The students also learned how experts analyzed and even dated the materials included in or related to the album. Penley Knipe, the Philip and Lynn Straus Senior Conservator of Works on Paper, and Katherine Eremin, the Patricia Cornwell Senior Conservation Scientist, in the Straus Center for Conservation and Technical Studies, led discussions related specifically to the album’s materiality and the composition of various other related objects (such as lacquer boxes).
These sessions proved fruitful for the conservators’ own research. For instance, Knipe said the students’ observations helped her identify watermarks on dozens of pages in the album, which revealed that some of its papers had been imported from Europe.
The close study of certain preparatory sketches and templates in the album was key to understanding other works of art from the same period as well. For example, one drawing from the album, Birds and Flowers (c. 1775–1850), shown below, was found to have served as a model for multiple objects. These include a distinctive and colorful lacquer mirror case (now in a London collection) that was signed by the celebrated 18th-century artist Muhammad Sadiq. A somewhat later work in the exhibition, the lacquer Rectangular Mirror Case with Bird, Flowers, and Two Butterflies (first half 19th century), also shown below, repeats the design in reverse. Such pairings are included in the Technologies of the Image exhibition, so that viewers may compare their striking similarities.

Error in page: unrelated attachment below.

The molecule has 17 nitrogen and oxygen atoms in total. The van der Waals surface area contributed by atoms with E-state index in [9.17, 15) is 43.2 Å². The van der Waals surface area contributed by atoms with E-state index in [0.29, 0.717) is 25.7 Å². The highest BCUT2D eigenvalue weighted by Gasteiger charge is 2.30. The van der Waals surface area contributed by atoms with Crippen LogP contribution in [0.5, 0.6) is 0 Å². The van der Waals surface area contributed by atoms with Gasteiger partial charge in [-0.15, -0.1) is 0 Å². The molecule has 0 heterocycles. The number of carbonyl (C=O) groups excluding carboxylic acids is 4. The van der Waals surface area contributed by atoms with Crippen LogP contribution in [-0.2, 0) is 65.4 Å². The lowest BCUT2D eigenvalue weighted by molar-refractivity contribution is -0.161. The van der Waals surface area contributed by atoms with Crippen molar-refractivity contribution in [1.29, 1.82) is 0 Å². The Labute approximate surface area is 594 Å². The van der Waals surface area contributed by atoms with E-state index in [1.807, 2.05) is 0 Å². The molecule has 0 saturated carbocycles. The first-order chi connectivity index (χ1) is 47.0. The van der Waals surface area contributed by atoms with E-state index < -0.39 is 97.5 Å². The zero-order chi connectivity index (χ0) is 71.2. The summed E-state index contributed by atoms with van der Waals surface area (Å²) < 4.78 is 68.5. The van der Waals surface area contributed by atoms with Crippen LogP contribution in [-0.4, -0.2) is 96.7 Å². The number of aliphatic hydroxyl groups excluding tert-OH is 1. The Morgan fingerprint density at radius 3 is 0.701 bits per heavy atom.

These sorts of connections—though made explicit in the exhibition—might not be initially evident to a casual viewer. But for the students and experts who spent months closely studying the album and producing new scholarship, they became abundantly clear.
“The album opens up a view into how art was produced in the Qajar era and how it changed,” said Mira Xenia Schwerda, a Ph.D. candidate in Middle Eastern studies and the history of art and architecture who took the class. (Schwerda contributed to the accompanying book An Album of Artists’ Drawings from Qajar Iran, which features essays written by students in Roxburgh’s class.) “Studying the album helped me more clearly understand the connections between different artists’ materials and methods.”
Schwerda focused her research for the class on depictions of domesticity, as the album contains many drawings of women and children in private settings. She said that the album made her realize “how mobile images are, and how they not only go from place to place but also change from medium to medium, and are reinterpreted along the way.”
Roxburgh and McWilliams hope that visitors to the Technologies of the Image exhibition can glean similar lessons through close examination. “These objects require a particular, sustained attention,” Roxburgh said. “But they repay the time spent looking at them.”